The State Department failed to punish Blackwater (now known as Xe) for significant violations of its Iraq security contract. This and other shortcomings were detailed in a joint audit report released Monday by the State Department Inspector General and the Special Inspector General for Iraq Reconstruction (SIGIR).
The audit found that, between May 2006 and December 2007, Blackwater's staffing levels fell below those specified in its contract to provide security to State Department employees in Iraq, otherwise known as the Worldwide Personal Protective Services II (WPPS II) contract. Pursuant to the contract, which has cost the government over $1 billion, such violations should have resulted in nearly $55 million in penalties to Blackwater.
According to the report, Blackwater's understaffing was evident on muster sheets, yet the State Department “did not invoke...the contract measure providing for deductions in the award price when proper manning levels are not maintained.” An unidentified contracting officer told the auditors that Blackwater wasn't penalized because the company was “meeting the service requirements, meaning that the convoys were showing up when required.” In other words, no harm, no foul. (When it comes to rationalizing Blackwater's missteps in Iraq, POGO has heard variations of this excuse before. One particular favorite is that Blackwater has a perfect record guarding State Department personnel in Iraq--not a single client has been lost. This ignores the company's less-than-perfect record of injuring or killing bystanders in public shootouts and that its reckless behavior may put the lives of U.S. troops at risk.)
In addition, the audit found that the State Department did not adequately verify charges made by the company under the contract, increasing the risk of fraud, waste and abuse. For example, Blackwater billed the government more than $127,000 for premium airfare costs, which were not allowed under the contract. The State Department paid these costs, however, because it “did not have adequate voucher review staff to identify and prevent overbillings.” (The report notes that, during the audit period, the government was able to recover over $56,000 of these ineligible costs.) Also, the report concluded that the State Department and Blackwater did a poor job of keeping an inventory of government-furnished equipment, with items such as handheld radios and body armor either lost or mislabeled. “While no significant losses were identified during the audit,” the report states, “the potential exists for significant losses.”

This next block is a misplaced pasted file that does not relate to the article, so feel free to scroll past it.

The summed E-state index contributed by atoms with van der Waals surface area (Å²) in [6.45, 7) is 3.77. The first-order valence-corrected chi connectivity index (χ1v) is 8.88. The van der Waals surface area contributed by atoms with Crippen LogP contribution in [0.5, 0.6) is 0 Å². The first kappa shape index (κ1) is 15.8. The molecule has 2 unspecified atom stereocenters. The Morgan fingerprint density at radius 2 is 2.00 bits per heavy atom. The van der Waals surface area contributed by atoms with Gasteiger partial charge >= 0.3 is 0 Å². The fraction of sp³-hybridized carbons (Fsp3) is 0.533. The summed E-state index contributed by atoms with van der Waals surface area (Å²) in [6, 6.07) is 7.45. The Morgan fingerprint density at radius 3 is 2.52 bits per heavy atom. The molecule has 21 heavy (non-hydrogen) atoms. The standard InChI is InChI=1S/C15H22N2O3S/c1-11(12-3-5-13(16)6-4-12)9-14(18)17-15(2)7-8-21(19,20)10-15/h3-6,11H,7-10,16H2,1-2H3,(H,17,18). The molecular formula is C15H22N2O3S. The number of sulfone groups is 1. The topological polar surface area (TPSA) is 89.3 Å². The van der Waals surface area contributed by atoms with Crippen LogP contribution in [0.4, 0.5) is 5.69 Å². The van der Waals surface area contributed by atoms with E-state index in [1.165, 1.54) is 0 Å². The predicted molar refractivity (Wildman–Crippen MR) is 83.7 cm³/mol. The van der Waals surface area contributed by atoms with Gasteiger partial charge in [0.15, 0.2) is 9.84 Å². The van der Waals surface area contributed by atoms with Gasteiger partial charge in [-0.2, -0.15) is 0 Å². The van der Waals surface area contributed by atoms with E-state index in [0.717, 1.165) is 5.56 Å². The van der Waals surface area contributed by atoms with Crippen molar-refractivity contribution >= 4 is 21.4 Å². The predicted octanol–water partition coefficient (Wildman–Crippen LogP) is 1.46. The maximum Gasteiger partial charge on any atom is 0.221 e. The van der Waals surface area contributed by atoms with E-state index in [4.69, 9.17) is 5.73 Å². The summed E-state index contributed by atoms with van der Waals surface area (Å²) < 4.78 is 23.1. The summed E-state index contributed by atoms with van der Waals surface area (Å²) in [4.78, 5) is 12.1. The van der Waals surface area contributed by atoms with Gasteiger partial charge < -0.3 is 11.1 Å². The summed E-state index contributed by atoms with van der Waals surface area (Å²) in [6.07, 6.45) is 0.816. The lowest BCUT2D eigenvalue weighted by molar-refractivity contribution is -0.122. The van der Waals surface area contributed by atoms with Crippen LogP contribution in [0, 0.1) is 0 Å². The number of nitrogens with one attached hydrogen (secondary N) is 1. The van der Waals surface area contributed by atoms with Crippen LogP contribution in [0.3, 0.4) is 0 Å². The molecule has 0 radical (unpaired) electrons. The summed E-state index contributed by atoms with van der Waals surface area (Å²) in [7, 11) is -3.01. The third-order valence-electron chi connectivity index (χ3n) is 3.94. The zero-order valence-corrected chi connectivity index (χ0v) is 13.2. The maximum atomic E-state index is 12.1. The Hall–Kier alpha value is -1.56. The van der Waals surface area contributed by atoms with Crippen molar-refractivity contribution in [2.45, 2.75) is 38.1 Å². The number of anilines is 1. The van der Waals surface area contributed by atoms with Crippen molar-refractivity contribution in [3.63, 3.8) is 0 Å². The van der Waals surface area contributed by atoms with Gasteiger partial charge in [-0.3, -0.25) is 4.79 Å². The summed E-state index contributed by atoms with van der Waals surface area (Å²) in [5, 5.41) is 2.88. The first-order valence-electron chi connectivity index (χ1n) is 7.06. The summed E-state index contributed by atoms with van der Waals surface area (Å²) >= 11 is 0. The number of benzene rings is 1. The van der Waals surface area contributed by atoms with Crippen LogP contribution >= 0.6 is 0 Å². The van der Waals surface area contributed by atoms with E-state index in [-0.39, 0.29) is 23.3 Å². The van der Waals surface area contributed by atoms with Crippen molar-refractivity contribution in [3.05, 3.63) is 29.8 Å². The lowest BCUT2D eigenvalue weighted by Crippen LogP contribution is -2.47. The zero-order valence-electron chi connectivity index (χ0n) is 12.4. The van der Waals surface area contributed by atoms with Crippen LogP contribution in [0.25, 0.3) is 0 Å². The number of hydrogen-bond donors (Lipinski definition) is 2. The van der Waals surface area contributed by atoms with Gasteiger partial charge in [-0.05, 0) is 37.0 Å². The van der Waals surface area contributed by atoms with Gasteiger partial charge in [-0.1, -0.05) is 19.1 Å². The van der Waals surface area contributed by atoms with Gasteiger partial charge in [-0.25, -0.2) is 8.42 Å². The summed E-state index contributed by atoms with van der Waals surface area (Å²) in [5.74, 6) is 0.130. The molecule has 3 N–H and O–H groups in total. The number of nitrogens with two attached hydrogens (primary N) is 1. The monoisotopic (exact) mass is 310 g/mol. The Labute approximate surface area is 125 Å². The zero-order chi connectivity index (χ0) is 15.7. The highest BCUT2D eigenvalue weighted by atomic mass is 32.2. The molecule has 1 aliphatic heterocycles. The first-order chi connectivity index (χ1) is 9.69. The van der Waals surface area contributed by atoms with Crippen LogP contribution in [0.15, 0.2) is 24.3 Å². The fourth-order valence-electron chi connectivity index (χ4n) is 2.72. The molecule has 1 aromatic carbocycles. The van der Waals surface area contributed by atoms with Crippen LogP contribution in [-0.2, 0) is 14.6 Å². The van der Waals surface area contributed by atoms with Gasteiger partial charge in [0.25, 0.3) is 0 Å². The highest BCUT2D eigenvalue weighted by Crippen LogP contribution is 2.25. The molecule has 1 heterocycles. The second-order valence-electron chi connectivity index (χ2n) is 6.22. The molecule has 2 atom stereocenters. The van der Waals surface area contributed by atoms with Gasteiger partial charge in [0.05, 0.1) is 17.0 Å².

The report recommends that the State Department should attempt to retroactively assess penalties on Blackwater (whether this is legally possible, however, is another story), recover the remaining $70,000 of the unallowed travel costs, make sure its contract oversight files contain all the required paperwork and are more accessible, and deploy a full-time contracting officer's representative to Iraq to properly verify invoices and property inventories.
In a sense, these recommendations come too late. With the expiration of the WPPS II contract in May and the Iraqi government refusing to renew its license to operate in the country, Blackwater is winding down its Iraq operations. (A lawsuit filed recently, however, claims the company is illegally remaining in Iraq through corporate name games.) But the overall lessons of the report still matter. Blackwater remains one of the government's main providers of security services, and it is steadily building up its presence in Afghanistan where it continues to make headlines.